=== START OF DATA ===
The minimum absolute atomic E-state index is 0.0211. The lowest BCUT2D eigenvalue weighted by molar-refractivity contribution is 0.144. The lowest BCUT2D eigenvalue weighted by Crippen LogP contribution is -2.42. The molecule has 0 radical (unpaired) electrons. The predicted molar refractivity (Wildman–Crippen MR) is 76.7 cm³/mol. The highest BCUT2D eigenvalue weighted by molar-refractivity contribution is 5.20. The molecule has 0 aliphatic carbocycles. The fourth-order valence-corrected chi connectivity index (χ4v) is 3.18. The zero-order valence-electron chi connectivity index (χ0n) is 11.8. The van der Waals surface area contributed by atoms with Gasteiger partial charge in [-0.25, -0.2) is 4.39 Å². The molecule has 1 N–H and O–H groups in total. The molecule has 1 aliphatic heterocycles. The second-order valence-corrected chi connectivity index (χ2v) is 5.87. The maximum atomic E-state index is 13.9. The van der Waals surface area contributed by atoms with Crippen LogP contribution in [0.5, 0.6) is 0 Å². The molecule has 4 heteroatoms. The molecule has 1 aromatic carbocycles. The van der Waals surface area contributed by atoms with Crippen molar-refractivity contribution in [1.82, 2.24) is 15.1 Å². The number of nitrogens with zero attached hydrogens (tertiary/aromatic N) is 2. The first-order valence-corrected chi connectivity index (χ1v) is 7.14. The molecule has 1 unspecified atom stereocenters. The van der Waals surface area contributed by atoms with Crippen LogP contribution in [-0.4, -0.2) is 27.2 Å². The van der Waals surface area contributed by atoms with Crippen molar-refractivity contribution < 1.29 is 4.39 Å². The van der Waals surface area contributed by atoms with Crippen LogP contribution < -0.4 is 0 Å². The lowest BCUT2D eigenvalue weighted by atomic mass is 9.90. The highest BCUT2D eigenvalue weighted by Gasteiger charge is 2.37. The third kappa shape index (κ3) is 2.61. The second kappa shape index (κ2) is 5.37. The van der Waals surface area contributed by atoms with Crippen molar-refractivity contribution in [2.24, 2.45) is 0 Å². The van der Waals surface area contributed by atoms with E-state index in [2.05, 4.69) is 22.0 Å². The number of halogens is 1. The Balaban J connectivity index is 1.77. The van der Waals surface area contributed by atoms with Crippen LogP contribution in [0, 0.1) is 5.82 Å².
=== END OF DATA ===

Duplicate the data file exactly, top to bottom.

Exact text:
The minimum absolute atomic E-state index is 0.0211. The lowest BCUT2D eigenvalue weighted by molar-refractivity contribution is 0.144. The lowest BCUT2D eigenvalue weighted by Crippen LogP contribution is -2.42. The molecule has 0 radical (unpaired) electrons. The predicted molar refractivity (Wildman–Crippen MR) is 76.7 cm³/mol. The highest BCUT2D eigenvalue weighted by molar-refractivity contribution is 5.20. The molecule has 0 aliphatic carbocycles. The fourth-order valence-corrected chi connectivity index (χ4v) is 3.18. The zero-order valence-electron chi connectivity index (χ0n) is 11.8. The van der Waals surface area contributed by atoms with Gasteiger partial charge in [-0.25, -0.2) is 4.39 Å². The molecule has 1 N–H and O–H groups in total. The molecule has 1 aliphatic heterocycles. The second-order valence-corrected chi connectivity index (χ2v) is 5.87. The maximum atomic E-state index is 13.9. The van der Waals surface area contributed by atoms with Crippen LogP contribution in [0.5, 0.6) is 0 Å². The molecule has 4 heteroatoms. The molecule has 1 aromatic carbocycles. The van der Waals surface area contributed by atoms with Crippen molar-refractivity contribution in [1.82, 2.24) is 15.1 Å². The number of nitrogens with zero attached hydrogens (tertiary/aromatic N) is 2. The first-order valence-corrected chi connectivity index (χ1v) is 7.14. The molecule has 1 unspecified atom stereocenters. The van der Waals surface area contributed by atoms with Crippen LogP contribution in [-0.4, -0.2) is 27.2 Å². The van der Waals surface area contributed by atoms with Crippen molar-refractivity contribution < 1.29 is 4.39 Å². The van der Waals surface area contributed by atoms with Crippen LogP contribution < -0.4 is 0 Å². The lowest BCUT2D eigenvalue weighted by atomic mass is 9.90. The highest BCUT2D eigenvalue weighted by Gasteiger charge is 2.37. The third kappa shape index (κ3) is 2.61. The second kappa shape index (κ2) is 5.37. The van der Waals surface area contributed by atoms with Crippen molar-refractivity contribution in [2.24, 2.45) is 0 Å². The van der Waals surface area contributed by atoms with E-state index in [2.05, 4.69) is 22.0 Å². The number of halogens is 1. The Balaban J connectivity index is 1.77. The van der Waals surface area contributed by atoms with Crippen LogP contribution in [0, 0.1) is 5.82 Å².